The Asuka area was the political and cultural center of Japan when the country was first established as a nation.The Asuka Law has been enacted to preserve the historical climate and natural environment of the area, and there are many places to visit.Asuka Village is accessible by train from Osaka, Nagoya, and Kyoto.
From Kashiharajingu-mae Station, the terminal station, there are many sightseeing buses for Asuka Village
This tumulus was created in the early 7th century and has a horizontal stone chamber of the largest size in Japan. The total weight of the 30 large and small stones is approx. 2,300 tons. You can even enter the tumulus and watch it from inside! Address: 133 Shimasho Hours: 8:30–17:00 TEL: 0744-54-4577 Fee: 250 yen
The vividly colored mural in the stone chamber was drawn more than 1,300 years ago. In the Takamatsuzuka Mural Museum, you can see replicas of the stone chamber and the mural. Address: 439Hirata Hours: 9:00-17:00 TEL: 0744-54-3340 Fee: 250 yen
OKADERA - TEMPLE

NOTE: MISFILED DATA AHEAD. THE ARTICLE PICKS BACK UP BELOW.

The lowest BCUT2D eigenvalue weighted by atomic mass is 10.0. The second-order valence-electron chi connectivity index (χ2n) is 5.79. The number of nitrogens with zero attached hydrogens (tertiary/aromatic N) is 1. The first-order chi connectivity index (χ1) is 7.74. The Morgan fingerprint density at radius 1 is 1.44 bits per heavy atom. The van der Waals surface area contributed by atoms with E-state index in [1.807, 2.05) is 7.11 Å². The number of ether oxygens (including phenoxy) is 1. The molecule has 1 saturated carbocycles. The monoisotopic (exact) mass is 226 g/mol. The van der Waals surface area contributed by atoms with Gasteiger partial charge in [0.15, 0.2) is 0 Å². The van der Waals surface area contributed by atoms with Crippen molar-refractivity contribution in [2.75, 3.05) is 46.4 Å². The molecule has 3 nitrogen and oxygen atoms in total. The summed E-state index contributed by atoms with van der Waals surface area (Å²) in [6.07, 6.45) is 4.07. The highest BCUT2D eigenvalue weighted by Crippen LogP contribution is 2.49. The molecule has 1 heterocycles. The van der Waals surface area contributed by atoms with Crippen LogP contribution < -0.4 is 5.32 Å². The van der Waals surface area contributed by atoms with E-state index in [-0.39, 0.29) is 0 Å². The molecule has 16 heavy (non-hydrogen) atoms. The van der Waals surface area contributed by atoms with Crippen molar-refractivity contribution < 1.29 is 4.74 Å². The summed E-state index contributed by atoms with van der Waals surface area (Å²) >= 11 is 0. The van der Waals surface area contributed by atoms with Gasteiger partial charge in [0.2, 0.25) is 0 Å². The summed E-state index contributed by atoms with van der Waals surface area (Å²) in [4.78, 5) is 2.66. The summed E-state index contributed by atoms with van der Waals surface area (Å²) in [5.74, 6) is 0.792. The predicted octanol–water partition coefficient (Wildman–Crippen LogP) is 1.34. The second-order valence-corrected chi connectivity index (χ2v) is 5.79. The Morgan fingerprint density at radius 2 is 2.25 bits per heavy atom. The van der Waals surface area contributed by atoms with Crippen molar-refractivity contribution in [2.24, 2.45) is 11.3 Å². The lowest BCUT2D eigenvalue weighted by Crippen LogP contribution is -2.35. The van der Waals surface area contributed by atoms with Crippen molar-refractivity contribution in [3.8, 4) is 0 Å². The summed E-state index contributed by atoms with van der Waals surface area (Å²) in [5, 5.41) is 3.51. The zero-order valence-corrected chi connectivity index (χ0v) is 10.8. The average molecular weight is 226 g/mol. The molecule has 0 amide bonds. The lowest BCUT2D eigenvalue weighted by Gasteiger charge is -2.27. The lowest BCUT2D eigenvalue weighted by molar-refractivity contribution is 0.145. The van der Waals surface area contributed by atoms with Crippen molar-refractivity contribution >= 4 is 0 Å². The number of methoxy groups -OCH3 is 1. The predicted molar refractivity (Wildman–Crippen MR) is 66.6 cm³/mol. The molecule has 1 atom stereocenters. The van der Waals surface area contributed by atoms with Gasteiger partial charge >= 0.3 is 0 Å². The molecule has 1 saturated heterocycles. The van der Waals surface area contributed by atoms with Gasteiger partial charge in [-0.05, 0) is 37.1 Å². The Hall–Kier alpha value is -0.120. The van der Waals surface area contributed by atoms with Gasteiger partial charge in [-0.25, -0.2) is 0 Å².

Its formal name is Ryugai-ji.There is a pond called Ryugai-ike which is said to have a dragon sealed within in the grounds.The principle object of worship is the Cintamani-cakra bodhisattva sedentary statue (Important Cultural Property), which is the largest earthen statue in Japan. In the spring, 3000 rhododendrons color the grounds.
Entrance fee: 300 yen Open hours: March 1-November 30: 8：00~17：00; December 1 – End of February: 8：00~16：30
ASUUKA DERA TEMPLE
Built from the end of the 6th century to the start of the 7th century with the prayer of Soga no Umako, it is Japan’s oldest full-fledged Buddhist Temple.The copper Shakanyorai sedentary statue (Important Cultural Property) is the principle object of worship and is known by the popular name “Asuka Daibutsu”. Entrance fee: 350 yen Closed: April 7-April 9 Open hours: April 1 – September 30: 9：00~17：30; October 1-March 31: 9：00~17：00